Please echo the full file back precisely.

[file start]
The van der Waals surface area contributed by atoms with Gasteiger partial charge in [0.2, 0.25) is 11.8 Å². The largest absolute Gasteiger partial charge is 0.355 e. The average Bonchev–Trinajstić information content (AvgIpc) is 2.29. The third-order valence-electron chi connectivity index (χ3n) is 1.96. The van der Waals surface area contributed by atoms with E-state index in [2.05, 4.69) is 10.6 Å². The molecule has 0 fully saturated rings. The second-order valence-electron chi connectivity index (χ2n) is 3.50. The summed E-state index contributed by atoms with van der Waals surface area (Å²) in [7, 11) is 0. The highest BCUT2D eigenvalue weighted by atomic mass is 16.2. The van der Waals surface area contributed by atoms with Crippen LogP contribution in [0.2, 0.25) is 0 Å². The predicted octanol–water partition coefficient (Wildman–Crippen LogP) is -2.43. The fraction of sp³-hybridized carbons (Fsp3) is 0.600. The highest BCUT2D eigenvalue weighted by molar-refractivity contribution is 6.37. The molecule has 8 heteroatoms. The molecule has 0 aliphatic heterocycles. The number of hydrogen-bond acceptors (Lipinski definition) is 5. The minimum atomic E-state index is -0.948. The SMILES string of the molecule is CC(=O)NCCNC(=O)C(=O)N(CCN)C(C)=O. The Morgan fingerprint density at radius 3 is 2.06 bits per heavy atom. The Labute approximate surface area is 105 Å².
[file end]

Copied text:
The van der Waals surface area contributed by atoms with Gasteiger partial charge in [0.2, 0.25) is 11.8 Å². The largest absolute Gasteiger partial charge is 0.355 e. The average Bonchev–Trinajstić information content (AvgIpc) is 2.29. The third-order valence-electron chi connectivity index (χ3n) is 1.96. The van der Waals surface area contributed by atoms with E-state index in [2.05, 4.69) is 10.6 Å². The molecule has 0 fully saturated rings. The second-order valence-electron chi connectivity index (χ2n) is 3.50. The summed E-state index contributed by atoms with van der Waals surface area (Å²) in [7, 11) is 0. The highest BCUT2D eigenvalue weighted by atomic mass is 16.2. The van der Waals surface area contributed by atoms with Crippen LogP contribution in [0.2, 0.25) is 0 Å². The predicted octanol–water partition coefficient (Wildman–Crippen LogP) is -2.43. The fraction of sp³-hybridized carbons (Fsp3) is 0.600. The highest BCUT2D eigenvalue weighted by molar-refractivity contribution is 6.37. The molecule has 8 heteroatoms. The molecule has 0 aliphatic heterocycles. The number of hydrogen-bond acceptors (Lipinski definition) is 5. The minimum atomic E-state index is -0.948. The SMILES string of the molecule is CC(=O)NCCNC(=O)C(=O)N(CCN)C(C)=O. The Morgan fingerprint density at radius 3 is 2.06 bits per heavy atom. The Labute approximate surface area is 105 Å².